The Rocrow Journey
Your Roprey model has been specifically designed as a prey for hunting falcons. It’s the result of many years of research and development carried out by a team of experienced falconers and technicians, as well as many thousands of flights by several different species of falcons in different terrains and climates. We have made and flown many prototypes, continually changing and improving the model before reaching the final result.
Although in falconry we tend to recognise two main styles of attack – the pursuit flight in which the falcon starts below and behind the flushed prey, and the waiting on flight in which the falcon stoops at the flushed prey from a position of aerial dominance, in nature falcons use both methods. Some falconry flights also employ both methods, for example, in magpie hawking, or in the anwerten flight at crows. Accipiters and buteos also use both techniques, but often in confined spaces.
As more and more of us use domestic-bred raptors, which have no hunting experience
at all, our challenge is to teach these youngsters how to become as proficient as wild adults. During the past fifty years I have tried out most of these techniques, such as wild hacking, tame hacking, make hawks, thrown lures, dragged lures, hand lures, pole lures, lures pulled from cars, spinning lures, flapping lures, lures lofted on kites, balloons, multicopters, tow planes, bagged prey, and flapping dummies, with varying degrees of success and frustration. All have their limitations.
Getting back to first principles, what are we trying to achieve?
Our newly fledged raptor needs to learn and develop both physically and mentally, while at the same time avoiding undesirable traits, such as lack of focus, raking off, checking at other prey and so on. These are the attributes I’m trying to develop in my young falcon:
- Confident flying ability in all gears and in all situations. Pinpoint accuracy in flying, landing and using wind shear, able to stoop hard down a strong wind near to the ground. Able to climb both in a straight climb but also knowing when ringing is more efficient. Able to confidently negotiate obstacles including understanding wires and fences.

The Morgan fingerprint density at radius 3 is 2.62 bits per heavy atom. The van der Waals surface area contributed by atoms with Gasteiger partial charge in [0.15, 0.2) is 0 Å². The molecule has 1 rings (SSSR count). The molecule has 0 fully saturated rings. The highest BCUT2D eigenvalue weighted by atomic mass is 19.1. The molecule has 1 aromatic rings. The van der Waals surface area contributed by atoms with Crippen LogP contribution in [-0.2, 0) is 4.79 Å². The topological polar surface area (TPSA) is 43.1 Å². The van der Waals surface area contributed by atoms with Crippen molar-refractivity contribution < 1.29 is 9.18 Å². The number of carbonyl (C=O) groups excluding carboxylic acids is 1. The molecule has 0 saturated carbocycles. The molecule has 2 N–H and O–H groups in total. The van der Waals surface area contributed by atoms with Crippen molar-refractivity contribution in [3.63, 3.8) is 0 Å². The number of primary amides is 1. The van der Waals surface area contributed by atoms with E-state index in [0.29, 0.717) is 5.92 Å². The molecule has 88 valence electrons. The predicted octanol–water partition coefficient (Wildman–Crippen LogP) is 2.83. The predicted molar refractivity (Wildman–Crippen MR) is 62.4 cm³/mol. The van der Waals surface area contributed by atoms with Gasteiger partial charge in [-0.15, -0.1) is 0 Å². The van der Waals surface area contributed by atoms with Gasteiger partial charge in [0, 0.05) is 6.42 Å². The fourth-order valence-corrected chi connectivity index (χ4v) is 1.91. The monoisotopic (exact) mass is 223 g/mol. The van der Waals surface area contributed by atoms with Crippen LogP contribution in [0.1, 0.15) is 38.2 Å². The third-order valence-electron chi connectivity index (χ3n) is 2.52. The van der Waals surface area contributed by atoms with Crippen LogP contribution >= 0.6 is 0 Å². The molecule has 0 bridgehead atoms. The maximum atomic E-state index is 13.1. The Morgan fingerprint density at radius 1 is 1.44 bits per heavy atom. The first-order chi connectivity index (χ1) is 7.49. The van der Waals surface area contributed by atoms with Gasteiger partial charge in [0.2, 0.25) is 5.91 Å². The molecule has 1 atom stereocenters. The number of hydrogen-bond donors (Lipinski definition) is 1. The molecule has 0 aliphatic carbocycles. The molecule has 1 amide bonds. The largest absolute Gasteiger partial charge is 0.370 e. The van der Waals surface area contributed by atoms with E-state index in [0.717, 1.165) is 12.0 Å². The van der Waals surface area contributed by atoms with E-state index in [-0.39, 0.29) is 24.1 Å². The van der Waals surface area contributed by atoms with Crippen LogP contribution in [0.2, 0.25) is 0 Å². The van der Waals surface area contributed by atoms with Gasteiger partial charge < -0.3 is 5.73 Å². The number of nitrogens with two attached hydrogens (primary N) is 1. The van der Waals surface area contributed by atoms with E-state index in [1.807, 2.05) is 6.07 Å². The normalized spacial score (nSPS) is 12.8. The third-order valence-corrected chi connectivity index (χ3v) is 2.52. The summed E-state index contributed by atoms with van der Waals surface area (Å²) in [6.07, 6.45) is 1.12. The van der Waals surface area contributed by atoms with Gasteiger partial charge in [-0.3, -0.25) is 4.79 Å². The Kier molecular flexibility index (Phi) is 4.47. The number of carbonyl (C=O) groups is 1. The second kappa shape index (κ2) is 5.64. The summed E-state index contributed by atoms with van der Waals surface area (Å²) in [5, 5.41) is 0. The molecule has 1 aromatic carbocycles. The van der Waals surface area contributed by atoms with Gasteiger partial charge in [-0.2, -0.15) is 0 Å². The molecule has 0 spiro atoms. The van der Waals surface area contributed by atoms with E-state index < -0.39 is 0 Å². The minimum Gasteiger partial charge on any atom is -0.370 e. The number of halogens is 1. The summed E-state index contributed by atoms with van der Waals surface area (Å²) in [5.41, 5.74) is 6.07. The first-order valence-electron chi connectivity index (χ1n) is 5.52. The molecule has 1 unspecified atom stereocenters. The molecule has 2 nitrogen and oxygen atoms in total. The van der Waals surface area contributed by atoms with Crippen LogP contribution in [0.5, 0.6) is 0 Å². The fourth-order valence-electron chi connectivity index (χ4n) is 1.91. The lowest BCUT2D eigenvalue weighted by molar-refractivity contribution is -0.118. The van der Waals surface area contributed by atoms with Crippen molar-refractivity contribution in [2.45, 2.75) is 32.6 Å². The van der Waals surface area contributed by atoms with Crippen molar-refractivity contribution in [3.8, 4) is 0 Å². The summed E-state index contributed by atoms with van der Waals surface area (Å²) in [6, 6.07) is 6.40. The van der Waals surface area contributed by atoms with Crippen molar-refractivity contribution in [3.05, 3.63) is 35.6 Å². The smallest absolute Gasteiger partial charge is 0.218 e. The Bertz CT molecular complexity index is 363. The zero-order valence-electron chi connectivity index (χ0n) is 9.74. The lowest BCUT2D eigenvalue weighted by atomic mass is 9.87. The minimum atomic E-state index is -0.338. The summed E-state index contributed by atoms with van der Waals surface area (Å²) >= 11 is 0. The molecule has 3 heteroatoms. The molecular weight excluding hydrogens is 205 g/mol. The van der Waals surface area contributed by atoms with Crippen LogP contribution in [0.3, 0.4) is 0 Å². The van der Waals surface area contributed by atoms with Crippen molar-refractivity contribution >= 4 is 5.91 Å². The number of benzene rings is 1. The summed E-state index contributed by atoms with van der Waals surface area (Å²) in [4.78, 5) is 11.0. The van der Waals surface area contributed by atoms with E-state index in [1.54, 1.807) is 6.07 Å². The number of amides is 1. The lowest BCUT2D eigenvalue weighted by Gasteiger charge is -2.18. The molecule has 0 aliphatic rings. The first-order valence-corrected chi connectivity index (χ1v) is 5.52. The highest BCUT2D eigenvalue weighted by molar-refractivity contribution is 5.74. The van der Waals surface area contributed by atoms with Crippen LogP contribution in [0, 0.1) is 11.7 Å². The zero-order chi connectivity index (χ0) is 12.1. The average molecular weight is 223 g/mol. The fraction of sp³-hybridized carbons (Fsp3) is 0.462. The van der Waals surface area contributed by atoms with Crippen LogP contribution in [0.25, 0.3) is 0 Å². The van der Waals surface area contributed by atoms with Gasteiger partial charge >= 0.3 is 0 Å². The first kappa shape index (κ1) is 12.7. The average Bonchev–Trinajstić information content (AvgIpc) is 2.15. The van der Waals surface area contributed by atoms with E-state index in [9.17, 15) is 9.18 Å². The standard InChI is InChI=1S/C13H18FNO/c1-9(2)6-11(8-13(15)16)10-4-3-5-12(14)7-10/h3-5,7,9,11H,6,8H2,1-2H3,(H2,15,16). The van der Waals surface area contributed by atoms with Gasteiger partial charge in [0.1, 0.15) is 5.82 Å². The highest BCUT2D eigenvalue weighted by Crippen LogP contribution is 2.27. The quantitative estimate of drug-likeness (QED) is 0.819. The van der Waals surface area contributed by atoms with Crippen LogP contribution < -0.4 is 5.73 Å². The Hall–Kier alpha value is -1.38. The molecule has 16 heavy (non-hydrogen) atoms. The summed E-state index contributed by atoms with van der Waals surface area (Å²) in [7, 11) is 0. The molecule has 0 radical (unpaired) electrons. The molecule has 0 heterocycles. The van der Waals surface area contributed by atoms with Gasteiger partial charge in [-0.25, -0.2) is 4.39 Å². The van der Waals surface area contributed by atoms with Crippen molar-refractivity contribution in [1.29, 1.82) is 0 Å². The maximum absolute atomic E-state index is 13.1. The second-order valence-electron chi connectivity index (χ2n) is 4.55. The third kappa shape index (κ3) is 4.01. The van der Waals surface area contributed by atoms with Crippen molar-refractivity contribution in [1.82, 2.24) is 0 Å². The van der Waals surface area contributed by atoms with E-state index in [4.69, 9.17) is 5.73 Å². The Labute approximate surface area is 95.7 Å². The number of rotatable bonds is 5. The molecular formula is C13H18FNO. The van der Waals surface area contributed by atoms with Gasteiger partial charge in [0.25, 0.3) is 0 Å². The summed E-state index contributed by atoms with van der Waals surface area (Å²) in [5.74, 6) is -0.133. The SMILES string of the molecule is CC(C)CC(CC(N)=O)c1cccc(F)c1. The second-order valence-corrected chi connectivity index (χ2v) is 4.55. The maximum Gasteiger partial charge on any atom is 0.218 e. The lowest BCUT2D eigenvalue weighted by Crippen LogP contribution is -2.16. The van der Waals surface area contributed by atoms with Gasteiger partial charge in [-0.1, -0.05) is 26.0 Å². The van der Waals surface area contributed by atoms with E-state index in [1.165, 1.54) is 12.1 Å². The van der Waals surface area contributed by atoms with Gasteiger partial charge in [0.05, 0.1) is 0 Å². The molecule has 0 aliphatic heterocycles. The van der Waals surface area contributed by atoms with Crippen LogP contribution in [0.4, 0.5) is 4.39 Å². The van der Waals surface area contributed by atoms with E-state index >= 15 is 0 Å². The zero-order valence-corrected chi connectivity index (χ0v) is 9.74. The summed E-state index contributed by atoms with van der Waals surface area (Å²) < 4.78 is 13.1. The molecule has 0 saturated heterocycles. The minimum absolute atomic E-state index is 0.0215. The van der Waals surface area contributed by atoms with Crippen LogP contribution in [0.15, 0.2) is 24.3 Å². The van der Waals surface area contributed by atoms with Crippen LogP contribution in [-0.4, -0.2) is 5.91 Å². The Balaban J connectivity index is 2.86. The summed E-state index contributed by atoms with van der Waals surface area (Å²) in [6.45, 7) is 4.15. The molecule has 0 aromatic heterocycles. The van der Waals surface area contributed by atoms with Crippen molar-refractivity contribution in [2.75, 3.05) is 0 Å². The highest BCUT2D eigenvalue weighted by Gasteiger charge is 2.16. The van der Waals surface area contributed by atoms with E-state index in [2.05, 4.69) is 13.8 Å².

- Excellent footing ability. Knowing to strike at the head whenever possible. Knowing which parts of the body, such as tail and wing feathers, are not worth catching. Knowing the likely last-moment moves of the prey to avoid being footed and how to counteract them. When the two dots converge in the sky they shouldn’t come apart. Being able to do a devastating knock down with an accurate stoop.
- Physical fitness. In falcons, able to sustain a 500 metre (1650 feet) climb without missing a wing beat. Good aerobic as well as anaerobic respiration. Ability to maintain a sustained attack for up to ten minutes. Carrying no surplus fat. In a goshawk, able to sustain a high speed chase for 500 metres.
- Launching an immediate flight the instant the hood is removed, without hesitation or delay, climbing and planning her attack as she goes, and evaluating the skill, power and ability of her prey. Not breaking off the hunt or resting. Willing to take on prey on passage, even with a 200 metre (660 feet) height advantage.
- Flying only at her chosen prey species, not checking at other species, and not changing from one selected prey individual to another mid-hunt. She must lock on and stay focused on a single target.
- Strategic ability. Able to take advantage of the wind and sun to place herself at an advantage for attacking the prey. Not slavishly tail-chasing. Appreciating the relative attack climb angles of herself and the quarry, both into the wind and down wind. Fooling the prey into making a bad move. Making feinting stoops to drive down the prey or put it in a bad position for a second killer stoop. Planning a stoop so that if it misses, she can instantly command good height and position advantage rather than being thrown wide and giving the prey opportunity to escape. Out-performing the prey in a tight turn down wind. In the case of a waiting-on falcon, the ability to attain aerial dominance without prey being seen, to position herself well in relation to the falconer and the wind, and to be confident enough to wait until she is served.